Climate Action

Restoring nature can play significant role in decarbonising the UK

A new report has found that the key to decarbonising the UK is restoring nature.

  • 21 May 2019
  • Rachel Cooper

A new report has found that the key to decarbonising the UK is restoring nature.

Rewilding and other natural carbon solutions can draw millions of tonnes of carbon from the atmosphere by restoring and protecting our living systems, says Rewilding Britain.

The organisation say that the UK needs to “radically change the way we manage our land, sea and other natural assets,” to ensure that legally-binding climate targets are met.

This follows a report that found that as sea levels rise, coastal wetlands could play a key role in migrating the effects of greenhouse gas emissions by capturing and storing large volumes of atmospheric carbon dioxide.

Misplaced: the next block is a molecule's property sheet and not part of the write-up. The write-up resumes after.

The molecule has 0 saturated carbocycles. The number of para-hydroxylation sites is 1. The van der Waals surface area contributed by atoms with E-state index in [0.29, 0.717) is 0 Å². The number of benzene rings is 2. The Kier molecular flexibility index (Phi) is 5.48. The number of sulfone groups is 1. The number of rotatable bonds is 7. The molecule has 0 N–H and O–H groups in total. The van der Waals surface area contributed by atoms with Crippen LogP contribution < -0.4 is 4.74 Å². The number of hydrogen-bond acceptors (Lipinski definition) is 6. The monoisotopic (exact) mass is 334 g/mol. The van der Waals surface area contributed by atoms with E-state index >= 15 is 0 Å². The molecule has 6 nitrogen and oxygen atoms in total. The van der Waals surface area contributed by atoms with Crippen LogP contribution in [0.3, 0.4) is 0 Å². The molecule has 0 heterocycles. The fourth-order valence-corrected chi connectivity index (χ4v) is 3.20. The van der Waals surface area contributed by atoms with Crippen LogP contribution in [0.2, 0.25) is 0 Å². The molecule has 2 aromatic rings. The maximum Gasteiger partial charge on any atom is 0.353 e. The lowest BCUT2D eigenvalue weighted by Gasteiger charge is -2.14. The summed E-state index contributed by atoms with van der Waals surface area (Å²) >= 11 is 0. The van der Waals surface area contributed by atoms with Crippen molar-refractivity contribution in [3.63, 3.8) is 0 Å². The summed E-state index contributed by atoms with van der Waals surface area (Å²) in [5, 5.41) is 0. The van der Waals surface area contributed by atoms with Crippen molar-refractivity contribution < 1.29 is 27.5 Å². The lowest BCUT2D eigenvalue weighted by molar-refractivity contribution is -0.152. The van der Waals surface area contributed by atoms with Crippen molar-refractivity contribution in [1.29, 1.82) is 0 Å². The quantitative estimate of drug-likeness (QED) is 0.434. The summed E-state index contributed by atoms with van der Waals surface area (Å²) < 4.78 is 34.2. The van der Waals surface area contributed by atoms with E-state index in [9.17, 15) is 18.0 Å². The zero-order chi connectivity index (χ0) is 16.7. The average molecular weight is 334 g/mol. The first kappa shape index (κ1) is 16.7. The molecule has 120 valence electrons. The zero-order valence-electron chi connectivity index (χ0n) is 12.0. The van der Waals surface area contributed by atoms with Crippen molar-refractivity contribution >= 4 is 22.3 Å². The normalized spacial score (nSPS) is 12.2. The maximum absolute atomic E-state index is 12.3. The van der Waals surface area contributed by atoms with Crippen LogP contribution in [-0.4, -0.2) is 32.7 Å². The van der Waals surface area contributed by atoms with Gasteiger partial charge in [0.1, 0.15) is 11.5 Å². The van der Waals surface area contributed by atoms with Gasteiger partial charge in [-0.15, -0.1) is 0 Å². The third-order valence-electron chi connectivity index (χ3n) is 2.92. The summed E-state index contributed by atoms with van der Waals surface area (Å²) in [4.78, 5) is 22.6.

In general, because they generate biomass at such a high rate, coastal wetlands capture and store more carbon dioxide per unit area than any other natural system.

Despite scientific evidence showing that these natural solutions could provide over a third of the greenhouse gas mitigation required globally between now and 2030, they have only attracted 2.5 per cent of funding for mitigation and almost no political action.

Rewilding Britain is calling for the UK and developed governments to make a bolder financial and political commitment to nature’s recovery.

They are asking the UK to integrate carbon sequestration into any new ‘public money for public good’ mechanisms to incentivise large-scale natural climate solutions. They also want the UK to establish a mandatory economic-wide carbon pricing mechanism.

The organisation is hoping that this new system could make a substantial contribution to achieving the UK’s commitments under the Climate Change Act, as well as supporting the land use sector to meet the targets set by the NFU of net zero emissions by 2040.

Read the full report here.